To master freeriding is to seamlessly merge aspects of other snowboarding disciplines such as freestyle and alpine snowboarding into an all-around style – giving you the freedom to make the most of whatever terrain comes your way. Whereas freestyle snowboarding relies on the use of man-made terrain such as jumps, rails and half-pipes, and alpine snowboarding is done on groomed snow – the focus of freeriding is on utilising the random flow of natural terrain.
Freeride equipment generally comprises a stiffer boot/binding combination and a stiffer, directional snowboard: since the freeride style may encounter many different types of snow conditions, such as ice and deep powder, a stiffer setup is recommended to maintain stability in deeper snow and at higher speeds.
In freestyle, the rider utilizes man-made installations such as rails, jumps, boxes, and innumerable other innovative features to perform tricks such as downed trees or boulders. The term “box” refers to an object with a slick top, usually of polyethylene (HDPE), that the rider can slide on with the base of their board. Like all freestyle features, boxes come in a variety of shapes, sizes, and difficulty levels. The intent of freestyle is to use these features to perform a number of aerial or jib tricks. The term “jib” refers to the rider doing a slide or press on an object not made of snow. This most commonly refers to tricks done on boxes, rails, or even trees.
The equipment used in freestyle is usually a soft boot with a twin tipped board for better balance while riding regular or switch, though free-ride equipment is often used successfully. The most common binding stance used in freestyle is called “duck foot”, in which the trailing foot has a negative degree of arc setup while the leading foot is in the positive range i.e. +12°/-9°. Freestyle riders who specialize in jibbing often use boards that are shorter than usual, with softer flex and filed down edges. Shorter length enables the board to be rotated faster, and a softer flex requires less energy for a rider to press a feature. Reverse camber boards, or better known as rocker boards, are most often used as freestyle boards due to their softer flex and inverted ‘camber’ design. Pressing refers to a type of jib where the rider leans heavily toward the nose or tail of their board- causing the opposite end of their board to lift off of the feature they are sliding on. This trick is typically done for added style. Freestyle also includes halfpipe tricks. A halfpipe (or “pipe”) is a trench-like half-tube made of snow. Tricks performed may be rotations such as a 360° (a full turn) in the air, or an off-axis spin like a “McTwist”. Tricks can be modified while hitting different features.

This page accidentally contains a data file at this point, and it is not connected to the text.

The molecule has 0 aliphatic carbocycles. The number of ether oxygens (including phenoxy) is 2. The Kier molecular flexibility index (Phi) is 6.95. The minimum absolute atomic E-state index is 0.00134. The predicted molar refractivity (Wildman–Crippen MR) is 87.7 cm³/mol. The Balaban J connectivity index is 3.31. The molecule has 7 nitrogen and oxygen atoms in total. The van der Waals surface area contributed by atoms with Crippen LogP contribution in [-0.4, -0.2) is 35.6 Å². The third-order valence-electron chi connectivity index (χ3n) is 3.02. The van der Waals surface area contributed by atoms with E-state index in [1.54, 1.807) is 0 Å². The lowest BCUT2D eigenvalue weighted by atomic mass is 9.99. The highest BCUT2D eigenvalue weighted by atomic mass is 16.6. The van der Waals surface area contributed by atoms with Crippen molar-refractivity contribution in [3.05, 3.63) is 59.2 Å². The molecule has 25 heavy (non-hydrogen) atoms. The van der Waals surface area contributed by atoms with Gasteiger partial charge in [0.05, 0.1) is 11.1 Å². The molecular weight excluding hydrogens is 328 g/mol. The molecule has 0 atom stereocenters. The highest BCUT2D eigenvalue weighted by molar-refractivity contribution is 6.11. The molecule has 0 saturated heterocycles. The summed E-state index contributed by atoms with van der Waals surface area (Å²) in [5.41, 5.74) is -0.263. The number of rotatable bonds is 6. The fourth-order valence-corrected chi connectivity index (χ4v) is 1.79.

GB Snowsport (GBS) is the national governing body for snowsports in the UK, managing elite British teams and the development pathway for those athletes.
GBS select, manage and lead British teams to international events, promote participation in FIS and World Para snowsports disciplines, and provide opportunities for our athletes to achieve their full potential as individuals and as a team.
In July 2018, GBS took on responsibilities for Parasnowsports including Alpine, Nordic and Snowboard, while it continues to licence competitors in Alpine, Cross Country, Freestyle Skiing, Snowboarding, Telemark, Speed Skiing and Ski Jumping. Over 350 athletes are registered with GBS and compete in international events, and the organisation works closely with Clubs, Academies and the Home Nations to provide opportunities for aspiring international athletes.